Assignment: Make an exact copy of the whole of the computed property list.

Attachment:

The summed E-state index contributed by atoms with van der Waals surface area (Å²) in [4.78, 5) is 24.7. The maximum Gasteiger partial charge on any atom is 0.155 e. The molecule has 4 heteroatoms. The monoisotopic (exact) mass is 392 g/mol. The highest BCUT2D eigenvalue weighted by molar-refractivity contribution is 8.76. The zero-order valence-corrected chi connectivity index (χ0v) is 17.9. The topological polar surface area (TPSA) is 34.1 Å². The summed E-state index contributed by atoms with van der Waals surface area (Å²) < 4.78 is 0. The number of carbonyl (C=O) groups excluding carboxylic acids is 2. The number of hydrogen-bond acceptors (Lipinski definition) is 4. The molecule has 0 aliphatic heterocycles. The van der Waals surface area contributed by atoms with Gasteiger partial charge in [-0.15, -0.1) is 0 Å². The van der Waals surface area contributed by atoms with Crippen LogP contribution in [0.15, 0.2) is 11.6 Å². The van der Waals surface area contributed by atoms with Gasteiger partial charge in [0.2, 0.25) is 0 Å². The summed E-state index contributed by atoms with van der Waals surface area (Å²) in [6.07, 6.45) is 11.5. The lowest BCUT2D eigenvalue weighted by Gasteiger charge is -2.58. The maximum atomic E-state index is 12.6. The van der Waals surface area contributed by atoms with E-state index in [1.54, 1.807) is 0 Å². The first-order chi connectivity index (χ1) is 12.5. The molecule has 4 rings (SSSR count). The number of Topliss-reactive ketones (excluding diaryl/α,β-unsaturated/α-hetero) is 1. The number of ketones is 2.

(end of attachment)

The summed E-state index contributed by atoms with van der Waals surface area (Å²) in [4.78, 5) is 24.7. The maximum Gasteiger partial charge on any atom is 0.155 e. The molecule has 4 heteroatoms. The monoisotopic (exact) mass is 392 g/mol. The highest BCUT2D eigenvalue weighted by molar-refractivity contribution is 8.76. The zero-order valence-corrected chi connectivity index (χ0v) is 17.9. The topological polar surface area (TPSA) is 34.1 Å². The summed E-state index contributed by atoms with van der Waals surface area (Å²) < 4.78 is 0. The number of carbonyl (C=O) groups excluding carboxylic acids is 2. The number of hydrogen-bond acceptors (Lipinski definition) is 4. The molecule has 0 aliphatic heterocycles. The van der Waals surface area contributed by atoms with Gasteiger partial charge in [-0.15, -0.1) is 0 Å². The van der Waals surface area contributed by atoms with Crippen LogP contribution in [0.15, 0.2) is 11.6 Å². The van der Waals surface area contributed by atoms with Gasteiger partial charge in [0.2, 0.25) is 0 Å². The summed E-state index contributed by atoms with van der Waals surface area (Å²) in [6.07, 6.45) is 11.5. The lowest BCUT2D eigenvalue weighted by Gasteiger charge is -2.58. The maximum atomic E-state index is 12.6. The van der Waals surface area contributed by atoms with E-state index in [1.54, 1.807) is 0 Å². The first-order chi connectivity index (χ1) is 12.5. The molecule has 4 rings (SSSR count). The number of Topliss-reactive ketones (excluding diaryl/α,β-unsaturated/α-hetero) is 1. The number of ketones is 2.